This week I bought a bundle of 5 outfits for my toddler for £10 including postage on eBay. I just can't see how you could compete with that.

The only way I might be interested is if there was an absolute guarantee of all items being in excellent condition (whereas every few eBay purchases I get something with thread unraveling or a permanent stain).

I agree about the environmental perspective which is why I've decided to buy second hand.

Whynotnowbaby Wed 24-Oct-18 20:36:17

I agree with pps, I get given more hand-me-downs than I can use already and I suspect many people do as most people know other parents with dc a little older and a little younger than their own. I also wouldn’t like the pressure of having to return the clothes in pristine condition for the next hirer, in my family/ friend circle there is always an understanding that you bin what (inevitably) gets ruined and pass on what is still good alongside anything new you may have acquired. Also agree that for this to be appealing to anyone it would have to be very nice, high end clothing for a low price.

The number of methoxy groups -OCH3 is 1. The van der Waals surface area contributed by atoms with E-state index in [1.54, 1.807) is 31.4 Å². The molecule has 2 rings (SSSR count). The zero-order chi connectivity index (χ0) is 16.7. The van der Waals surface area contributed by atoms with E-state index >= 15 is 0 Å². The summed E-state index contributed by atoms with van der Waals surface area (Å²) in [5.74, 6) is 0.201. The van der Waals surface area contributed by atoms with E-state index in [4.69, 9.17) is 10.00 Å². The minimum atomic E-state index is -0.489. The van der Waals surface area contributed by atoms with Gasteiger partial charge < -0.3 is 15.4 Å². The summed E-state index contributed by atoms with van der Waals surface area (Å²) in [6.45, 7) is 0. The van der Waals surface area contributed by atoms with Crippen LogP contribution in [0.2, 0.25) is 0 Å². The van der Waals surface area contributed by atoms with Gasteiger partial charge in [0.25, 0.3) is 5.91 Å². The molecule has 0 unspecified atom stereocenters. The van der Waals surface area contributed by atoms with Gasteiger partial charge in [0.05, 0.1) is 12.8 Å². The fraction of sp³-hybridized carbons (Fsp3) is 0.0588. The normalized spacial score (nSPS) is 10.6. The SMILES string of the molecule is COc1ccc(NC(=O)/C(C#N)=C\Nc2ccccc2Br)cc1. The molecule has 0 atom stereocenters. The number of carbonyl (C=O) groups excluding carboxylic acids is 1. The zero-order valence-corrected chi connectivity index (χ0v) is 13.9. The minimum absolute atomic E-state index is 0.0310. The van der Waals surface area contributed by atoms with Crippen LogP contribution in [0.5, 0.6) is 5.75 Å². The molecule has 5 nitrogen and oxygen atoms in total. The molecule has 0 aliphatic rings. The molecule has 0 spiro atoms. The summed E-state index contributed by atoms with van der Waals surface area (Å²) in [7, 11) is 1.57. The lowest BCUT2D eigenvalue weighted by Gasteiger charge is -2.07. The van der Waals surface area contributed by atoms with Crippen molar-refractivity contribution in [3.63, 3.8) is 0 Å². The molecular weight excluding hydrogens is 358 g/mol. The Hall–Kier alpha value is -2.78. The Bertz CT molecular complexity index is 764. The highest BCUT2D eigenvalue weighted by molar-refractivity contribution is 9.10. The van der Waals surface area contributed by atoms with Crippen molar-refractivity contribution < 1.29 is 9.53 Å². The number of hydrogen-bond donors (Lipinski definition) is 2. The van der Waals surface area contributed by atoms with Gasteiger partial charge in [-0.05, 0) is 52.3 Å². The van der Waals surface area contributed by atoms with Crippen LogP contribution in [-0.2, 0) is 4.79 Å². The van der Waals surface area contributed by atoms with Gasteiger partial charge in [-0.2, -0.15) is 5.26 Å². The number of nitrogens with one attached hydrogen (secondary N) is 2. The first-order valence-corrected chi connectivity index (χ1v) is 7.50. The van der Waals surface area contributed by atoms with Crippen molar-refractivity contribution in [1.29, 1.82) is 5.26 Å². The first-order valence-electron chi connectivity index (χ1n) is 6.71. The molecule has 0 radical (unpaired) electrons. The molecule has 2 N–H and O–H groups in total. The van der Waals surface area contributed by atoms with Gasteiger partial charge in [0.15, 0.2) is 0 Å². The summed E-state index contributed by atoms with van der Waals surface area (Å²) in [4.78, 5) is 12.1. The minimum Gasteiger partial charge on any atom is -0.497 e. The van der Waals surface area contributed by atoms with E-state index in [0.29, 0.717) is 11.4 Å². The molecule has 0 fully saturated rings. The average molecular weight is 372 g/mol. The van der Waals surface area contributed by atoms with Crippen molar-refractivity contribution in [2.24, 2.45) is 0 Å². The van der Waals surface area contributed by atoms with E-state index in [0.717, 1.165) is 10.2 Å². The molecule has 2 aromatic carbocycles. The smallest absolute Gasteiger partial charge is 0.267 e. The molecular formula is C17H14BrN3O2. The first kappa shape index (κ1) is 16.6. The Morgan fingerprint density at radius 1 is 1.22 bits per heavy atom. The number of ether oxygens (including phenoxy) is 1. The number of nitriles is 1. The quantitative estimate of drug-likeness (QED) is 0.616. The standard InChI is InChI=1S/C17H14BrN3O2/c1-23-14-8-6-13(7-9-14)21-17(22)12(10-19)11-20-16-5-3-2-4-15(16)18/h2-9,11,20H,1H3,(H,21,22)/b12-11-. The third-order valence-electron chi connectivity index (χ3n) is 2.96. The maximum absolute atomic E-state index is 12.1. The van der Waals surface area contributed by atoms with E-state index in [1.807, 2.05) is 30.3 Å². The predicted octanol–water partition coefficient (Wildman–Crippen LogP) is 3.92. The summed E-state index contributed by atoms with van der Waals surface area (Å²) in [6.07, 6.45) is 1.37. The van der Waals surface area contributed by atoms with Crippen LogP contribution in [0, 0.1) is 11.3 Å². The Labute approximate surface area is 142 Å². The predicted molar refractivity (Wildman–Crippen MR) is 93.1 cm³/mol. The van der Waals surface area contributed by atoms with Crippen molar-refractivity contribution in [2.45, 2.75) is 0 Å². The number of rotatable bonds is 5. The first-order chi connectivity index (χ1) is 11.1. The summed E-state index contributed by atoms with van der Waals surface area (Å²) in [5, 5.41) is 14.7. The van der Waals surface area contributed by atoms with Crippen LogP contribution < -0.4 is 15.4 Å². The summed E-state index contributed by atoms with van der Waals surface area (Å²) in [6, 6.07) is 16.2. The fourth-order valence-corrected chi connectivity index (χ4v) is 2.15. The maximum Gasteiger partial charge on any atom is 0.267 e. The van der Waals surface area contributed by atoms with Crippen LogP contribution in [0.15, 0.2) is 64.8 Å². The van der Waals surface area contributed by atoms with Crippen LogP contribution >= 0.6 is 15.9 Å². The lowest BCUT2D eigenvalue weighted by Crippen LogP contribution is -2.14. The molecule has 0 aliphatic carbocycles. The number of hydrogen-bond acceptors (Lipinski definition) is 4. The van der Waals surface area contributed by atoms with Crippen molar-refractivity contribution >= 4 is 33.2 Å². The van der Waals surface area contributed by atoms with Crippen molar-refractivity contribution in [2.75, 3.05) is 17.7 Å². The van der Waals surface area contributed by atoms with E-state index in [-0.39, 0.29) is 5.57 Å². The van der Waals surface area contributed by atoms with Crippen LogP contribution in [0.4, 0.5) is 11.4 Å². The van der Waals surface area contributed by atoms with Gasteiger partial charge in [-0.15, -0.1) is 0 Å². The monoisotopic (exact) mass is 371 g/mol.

What were you thinking of charging and what would your ts and cs be? For example what happens if my son destroys the lovely Biden jacket you send or the Joules jumper disappears at preschool?

overmydeadbody Wed 24-Oct-18 20:44:42

Who would your market be?

As others have already said, second hand bundles are easy to find and cheap already, and loads of people get hand me downs for free from friends.

I suppose you could try to appeal to those people who want to dress their kids on designer gear on a budget, if that was what you supplied.